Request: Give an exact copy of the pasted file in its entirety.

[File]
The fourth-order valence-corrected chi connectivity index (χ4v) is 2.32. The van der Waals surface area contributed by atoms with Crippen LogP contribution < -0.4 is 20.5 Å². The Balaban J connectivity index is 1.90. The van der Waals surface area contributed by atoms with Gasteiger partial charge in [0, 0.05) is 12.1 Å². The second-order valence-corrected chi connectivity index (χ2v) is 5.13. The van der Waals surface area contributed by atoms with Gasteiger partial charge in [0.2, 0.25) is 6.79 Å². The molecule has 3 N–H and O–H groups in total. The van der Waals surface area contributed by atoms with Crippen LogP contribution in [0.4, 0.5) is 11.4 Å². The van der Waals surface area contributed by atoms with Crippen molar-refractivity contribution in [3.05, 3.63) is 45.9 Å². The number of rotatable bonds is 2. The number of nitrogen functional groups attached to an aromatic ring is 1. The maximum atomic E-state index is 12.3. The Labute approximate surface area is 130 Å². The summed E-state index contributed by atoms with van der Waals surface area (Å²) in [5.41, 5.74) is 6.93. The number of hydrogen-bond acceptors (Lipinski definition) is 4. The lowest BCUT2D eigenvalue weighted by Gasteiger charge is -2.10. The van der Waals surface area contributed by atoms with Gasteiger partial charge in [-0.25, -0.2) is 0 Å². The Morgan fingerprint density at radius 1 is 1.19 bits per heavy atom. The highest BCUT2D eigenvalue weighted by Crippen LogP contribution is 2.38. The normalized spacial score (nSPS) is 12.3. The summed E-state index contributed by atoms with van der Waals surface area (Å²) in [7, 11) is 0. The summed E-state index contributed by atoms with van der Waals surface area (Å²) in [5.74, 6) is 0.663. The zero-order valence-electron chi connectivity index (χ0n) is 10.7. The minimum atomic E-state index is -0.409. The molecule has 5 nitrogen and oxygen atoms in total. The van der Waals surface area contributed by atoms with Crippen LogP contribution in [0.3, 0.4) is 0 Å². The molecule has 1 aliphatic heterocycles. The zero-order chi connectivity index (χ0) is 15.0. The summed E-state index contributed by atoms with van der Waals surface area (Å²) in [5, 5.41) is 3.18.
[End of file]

The fourth-order valence-corrected chi connectivity index (χ4v) is 2.32. The van der Waals surface area contributed by atoms with Crippen LogP contribution < -0.4 is 20.5 Å². The Balaban J connectivity index is 1.90. The van der Waals surface area contributed by atoms with Gasteiger partial charge in [0, 0.05) is 12.1 Å². The second-order valence-corrected chi connectivity index (χ2v) is 5.13. The van der Waals surface area contributed by atoms with Gasteiger partial charge in [0.2, 0.25) is 6.79 Å². The molecule has 3 N–H and O–H groups in total. The van der Waals surface area contributed by atoms with Crippen LogP contribution in [0.4, 0.5) is 11.4 Å². The van der Waals surface area contributed by atoms with Crippen molar-refractivity contribution in [3.05, 3.63) is 45.9 Å². The number of rotatable bonds is 2. The number of nitrogen functional groups attached to an aromatic ring is 1. The maximum atomic E-state index is 12.3. The Labute approximate surface area is 130 Å². The summed E-state index contributed by atoms with van der Waals surface area (Å²) in [5.41, 5.74) is 6.93. The number of hydrogen-bond acceptors (Lipinski definition) is 4. The lowest BCUT2D eigenvalue weighted by Gasteiger charge is -2.10. The van der Waals surface area contributed by atoms with Gasteiger partial charge in [-0.25, -0.2) is 0 Å². The Morgan fingerprint density at radius 1 is 1.19 bits per heavy atom. The highest BCUT2D eigenvalue weighted by Crippen LogP contribution is 2.38. The normalized spacial score (nSPS) is 12.3. The summed E-state index contributed by atoms with van der Waals surface area (Å²) in [7, 11) is 0. The summed E-state index contributed by atoms with van der Waals surface area (Å²) in [5.74, 6) is 0.663. The zero-order valence-electron chi connectivity index (χ0n) is 10.7. The minimum atomic E-state index is -0.409. The molecule has 5 nitrogen and oxygen atoms in total. The van der Waals surface area contributed by atoms with Crippen LogP contribution in [0.3, 0.4) is 0 Å². The molecule has 1 aliphatic heterocycles. The zero-order chi connectivity index (χ0) is 15.0. The summed E-state index contributed by atoms with van der Waals surface area (Å²) in [5, 5.41) is 3.18.